No doubt, working from home has lasted longer than many of us ever anticipated, and the line between work and home has gone from blurry to practically invisible. But Vasel says establishing boundaries is still the key to maintaining your sanity and your productivity.
    Vasel: Some of the biggest contributors to burnout is a lack of control. So that means like you just — you don't know when a project is going to come through or you might not know how you should prioritize all the tasks that you're given.
    So if you kind of set very clear boundaries on "this is when I plan to be working" and you share that with your boss and your colleagues then everybody can kind of get on the same page. So everybody knows the expectations. The boundaries have been set.
    Gupta: If you're balancing work with other tasks, Vasel has a good suggestion: Combine easy ones with hard ones. For example, you might have trouble working and caring for an elderly relative, but maybe a conference call while folding laundry is doable.
    She also encourages workers to identify a "power hour," or a chunk of time during which you will feel most productive.
    Vasel: Recently, my most productive hours are from like 9:00 p.m. to about 1:00 a.m., a little bit later. Where I can just kind of sit and write. So that's where you need to figure out what would work best for you.
    Gupta: Working from home has consequences not just for efficiency but for getting those creative juices flowing. We can't just pop into a colleague's office anymore to ask a question, or take a joint coffee break to discuss a new idea.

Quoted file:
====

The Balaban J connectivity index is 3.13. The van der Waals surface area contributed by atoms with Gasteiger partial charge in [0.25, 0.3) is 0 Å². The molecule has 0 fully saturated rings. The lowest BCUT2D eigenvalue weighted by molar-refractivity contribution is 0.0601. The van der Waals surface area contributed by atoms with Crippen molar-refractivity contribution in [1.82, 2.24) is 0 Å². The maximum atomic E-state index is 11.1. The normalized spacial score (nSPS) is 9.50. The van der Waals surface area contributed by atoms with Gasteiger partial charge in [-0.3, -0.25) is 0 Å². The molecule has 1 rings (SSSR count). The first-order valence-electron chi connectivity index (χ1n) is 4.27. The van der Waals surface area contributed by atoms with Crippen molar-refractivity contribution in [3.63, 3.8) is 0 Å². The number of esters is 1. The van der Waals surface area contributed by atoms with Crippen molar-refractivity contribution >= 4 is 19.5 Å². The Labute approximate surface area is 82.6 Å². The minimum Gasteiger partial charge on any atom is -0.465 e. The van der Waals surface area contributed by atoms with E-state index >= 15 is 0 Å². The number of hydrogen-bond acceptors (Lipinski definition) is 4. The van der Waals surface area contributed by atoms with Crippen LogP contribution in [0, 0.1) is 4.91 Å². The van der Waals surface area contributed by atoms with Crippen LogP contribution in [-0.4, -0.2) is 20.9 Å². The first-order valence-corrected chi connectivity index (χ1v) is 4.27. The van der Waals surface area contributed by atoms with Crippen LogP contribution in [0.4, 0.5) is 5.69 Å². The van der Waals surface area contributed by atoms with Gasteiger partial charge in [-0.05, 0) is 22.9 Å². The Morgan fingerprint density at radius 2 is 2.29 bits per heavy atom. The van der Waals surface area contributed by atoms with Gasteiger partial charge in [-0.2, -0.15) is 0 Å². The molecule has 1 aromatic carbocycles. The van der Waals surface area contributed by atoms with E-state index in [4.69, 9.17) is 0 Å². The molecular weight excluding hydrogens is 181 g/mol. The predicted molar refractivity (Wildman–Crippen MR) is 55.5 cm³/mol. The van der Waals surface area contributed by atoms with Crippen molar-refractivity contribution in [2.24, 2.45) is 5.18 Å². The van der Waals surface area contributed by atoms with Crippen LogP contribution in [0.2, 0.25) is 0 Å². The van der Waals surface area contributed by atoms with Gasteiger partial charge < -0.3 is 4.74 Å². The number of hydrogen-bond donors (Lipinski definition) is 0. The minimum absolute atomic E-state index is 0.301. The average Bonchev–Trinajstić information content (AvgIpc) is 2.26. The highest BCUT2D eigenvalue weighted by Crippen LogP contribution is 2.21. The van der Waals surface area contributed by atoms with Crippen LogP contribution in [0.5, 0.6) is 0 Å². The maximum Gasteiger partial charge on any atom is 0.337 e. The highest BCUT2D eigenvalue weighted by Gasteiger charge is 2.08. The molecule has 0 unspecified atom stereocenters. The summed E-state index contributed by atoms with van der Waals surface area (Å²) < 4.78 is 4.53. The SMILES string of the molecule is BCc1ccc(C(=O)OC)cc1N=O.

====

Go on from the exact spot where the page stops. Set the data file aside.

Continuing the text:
The loss of those social interactions can make remote working feel both harder and lonelier, so make sure to find a way to reach out to colleagues on video chat for consistent face-to-face time. But that doesn't mean you need to be available any time someone from the office calls.
    Vasel's reporting and research has found that it's more important than ever to definitively sign off at the end of the day and then go make time for yourself.
    Vasel: And I know that sounds so ridiculous right now for people who are like, "Yeah, right. I have no time for myself." I get that, personally. But it really is important to kind of take a step back and really focus on yourself for a little bit so then you can be just better for everyone around you as well.
    Gupta: Which brings us to one of the most difficult aspects of working from home: child care.
    David Anderson is a clinical psychologist and senior director at the Child Mind Institute.
    David Anderson, senior director of national programs and outreach, Child Mind Institute: So what we've seen, especially at the beginning of the coronavirus crisis, is the sense that parents' work hours haven't seemed to decrease even though we do hear that a lot of workplaces, at least at the outset of the coronavirus crisis, became more empathic to that balance for parents.
    Gupta: He's been working with children and parents who are trying to navigate this new normal.